With the large number of hotels, restaurants, bars and theaters in the neighborhood, cabs are usually easy to hail. From the center of the Tenderloin, rides to most areas are no more than 10 minutes, or $10.
Good points Affordable rent, diverse community, lots to do such as the library, asian art museum, and nightlife
Bad points Shady characters on the streets, especially at night. Drug-related crime.
Living in Haight-Ashbury The Haight-Ashbury, commonly known as The Haight, is a district famous for its role as a center of the 1960s hippie movement. The main area of the district is a 7-block stretch on Haight Street. The district is transitioning into the mainstream, as evidenced by the existence of American Apparel, Ben & Jerry's & McDonald's. Yet, the area still maintains its bohemian ambiance. It is home to many independent restaurants, bars, boutiques (TRUE, Stussy, ShoeBiz), thrift shops (Buffalo Exchange, Crossroads Trading Co.), head shops, and record stores (Amoeba Records). The annual Haight-Ashbury Street Fair is held on the second Sunday of each June.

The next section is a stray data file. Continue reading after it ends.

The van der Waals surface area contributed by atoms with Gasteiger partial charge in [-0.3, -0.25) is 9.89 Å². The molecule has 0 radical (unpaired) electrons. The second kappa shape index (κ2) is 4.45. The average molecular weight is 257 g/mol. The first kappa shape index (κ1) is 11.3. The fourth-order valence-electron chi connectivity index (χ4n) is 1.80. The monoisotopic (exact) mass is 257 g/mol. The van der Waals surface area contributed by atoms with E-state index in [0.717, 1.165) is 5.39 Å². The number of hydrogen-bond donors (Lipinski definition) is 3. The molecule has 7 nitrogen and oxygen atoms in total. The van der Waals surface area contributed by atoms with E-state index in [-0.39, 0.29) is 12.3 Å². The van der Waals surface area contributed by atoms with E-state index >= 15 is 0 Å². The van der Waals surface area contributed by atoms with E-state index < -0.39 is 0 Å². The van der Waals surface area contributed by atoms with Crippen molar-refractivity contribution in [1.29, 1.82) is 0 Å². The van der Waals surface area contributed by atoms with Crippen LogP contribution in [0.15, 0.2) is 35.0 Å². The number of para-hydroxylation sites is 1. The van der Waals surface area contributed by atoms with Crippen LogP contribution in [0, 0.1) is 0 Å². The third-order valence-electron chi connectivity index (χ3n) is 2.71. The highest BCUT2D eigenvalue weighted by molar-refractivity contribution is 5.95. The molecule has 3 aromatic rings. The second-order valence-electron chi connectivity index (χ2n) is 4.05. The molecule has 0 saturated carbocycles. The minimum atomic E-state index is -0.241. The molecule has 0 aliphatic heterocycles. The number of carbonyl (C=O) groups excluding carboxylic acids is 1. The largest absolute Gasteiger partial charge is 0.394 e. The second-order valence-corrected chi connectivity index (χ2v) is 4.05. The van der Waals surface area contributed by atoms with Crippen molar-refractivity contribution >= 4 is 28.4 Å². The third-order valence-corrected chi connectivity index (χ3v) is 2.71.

Housing The Haight is full of 19-century multi-story wooden houses.
Pubs, Clubs, Entertainment The main stretch of Upper Haight (between Stanyan and Fillmore) has several bars, including Hobson's Choice and a hookah bar.
Parks Adjacent to the Haight is the eastern edge of Golden Gate park. In the immediate vicinity are Hippie Hill (where drumming circles take place on Sundays), a playground, and Lawn Bowling grounds.
Shops & Restaurants The main commercial area is very diverse in street life. There is a constant flow of youth living on the street. However, the area has a low crime rate, relative to San Francisco's rougher neighborhoods. Restaurants range in cuisine from spanish tapas (Cha Cha Cha) to Thai (Thai Plurn, a restaurant situated in a converted apartment unit.
Transportation MUNI buses 37, 43, and 71 pass through the area, which bring you to Market Street. 5 blocks away from Haight street is the N Judah MUNI rail line, which connects to downtown BART stations, as well as the Sunset district and Sunset Beach in the western part of the city.
Good points Relatively safe, lots to do and see.
Bad points Panhandlers on the main strip.